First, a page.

Owen Hatherley at The London Review of Books:
The point Mason reiterates again and again is that in the struggle between postcapitalism and its alleged neoliberal enemies, ‘everything is pervaded by a fight between network and hierarchy.’ This is perhaps the issue on which he differs most from Srnicek and Williams. The first part of Inventing the Future mounts a critique of local, self-organised, non-hierarchical politics. Srnicek and Williams prefer to call it ‘folk politics’, though it seems as deeply enmeshed in the internet and its social networks as the futurism they advocate; more so, in fact. The participants in folk politics, like Mason’s young networked individuals, prefer ‘the everyday over the structural … feeling over thinking’. Their exponents can be found in Occupy, 15M in Spain, the Zapatistas and most forms of politics predicated on direct action: immediacy is all. In folk politics, ‘the importance of tactics and process is placed above strategic objectives,’ so that the mode of communication – whether the face-to-face deliberations in a protest camp or the use of social media to organise – becomes a fetish, and political content secondary. So far as Srnicek and Williams are concerned, the idea of being the change you want to see in the world practically guarantees that change won’t take place.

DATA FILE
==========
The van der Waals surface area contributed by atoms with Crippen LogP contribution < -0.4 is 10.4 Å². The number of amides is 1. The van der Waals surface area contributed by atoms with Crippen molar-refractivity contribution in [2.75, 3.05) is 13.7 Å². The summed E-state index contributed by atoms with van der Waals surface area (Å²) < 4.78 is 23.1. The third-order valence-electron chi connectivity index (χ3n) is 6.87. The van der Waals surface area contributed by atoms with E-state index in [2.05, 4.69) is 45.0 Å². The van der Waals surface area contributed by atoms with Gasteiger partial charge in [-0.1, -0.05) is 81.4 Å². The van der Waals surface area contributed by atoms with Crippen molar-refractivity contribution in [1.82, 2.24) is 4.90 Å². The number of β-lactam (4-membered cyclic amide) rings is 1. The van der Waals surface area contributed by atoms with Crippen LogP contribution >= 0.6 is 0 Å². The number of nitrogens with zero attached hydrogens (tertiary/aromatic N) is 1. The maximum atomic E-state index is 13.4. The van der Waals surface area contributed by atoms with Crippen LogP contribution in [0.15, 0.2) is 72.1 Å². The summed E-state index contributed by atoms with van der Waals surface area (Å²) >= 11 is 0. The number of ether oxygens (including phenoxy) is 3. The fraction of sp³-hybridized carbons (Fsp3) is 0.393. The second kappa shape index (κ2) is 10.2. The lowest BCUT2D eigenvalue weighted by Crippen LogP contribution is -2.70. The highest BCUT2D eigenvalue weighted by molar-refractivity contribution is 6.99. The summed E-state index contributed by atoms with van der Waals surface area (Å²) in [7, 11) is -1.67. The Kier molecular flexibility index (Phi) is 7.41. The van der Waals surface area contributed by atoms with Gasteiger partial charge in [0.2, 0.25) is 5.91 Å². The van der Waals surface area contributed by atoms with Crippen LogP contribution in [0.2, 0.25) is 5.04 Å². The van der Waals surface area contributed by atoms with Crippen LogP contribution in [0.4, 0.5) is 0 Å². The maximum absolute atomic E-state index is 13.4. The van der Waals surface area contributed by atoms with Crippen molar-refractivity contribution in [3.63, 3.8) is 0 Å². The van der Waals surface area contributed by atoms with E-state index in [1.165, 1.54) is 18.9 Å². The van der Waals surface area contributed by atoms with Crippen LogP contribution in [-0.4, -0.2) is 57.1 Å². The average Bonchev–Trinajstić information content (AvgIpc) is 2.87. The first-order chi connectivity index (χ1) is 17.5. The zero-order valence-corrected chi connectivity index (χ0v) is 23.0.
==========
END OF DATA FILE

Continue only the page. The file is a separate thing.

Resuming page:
Why does folk politics apparently thrive in the networked world of contemporary protest? Because, they claim, it creates a warm glow, a sense that you are indeed ‘doing something’, reinforced when a minor battle is actually won: ‘Small successes – useful, no doubt, for instilling a sense of hope – nevertheless wither in the face of overwhelming losses.’ The ‘key challenge facing the left today,’ they write, ‘is to reckon with the disappointments and failures of the most recent cycle of struggles.’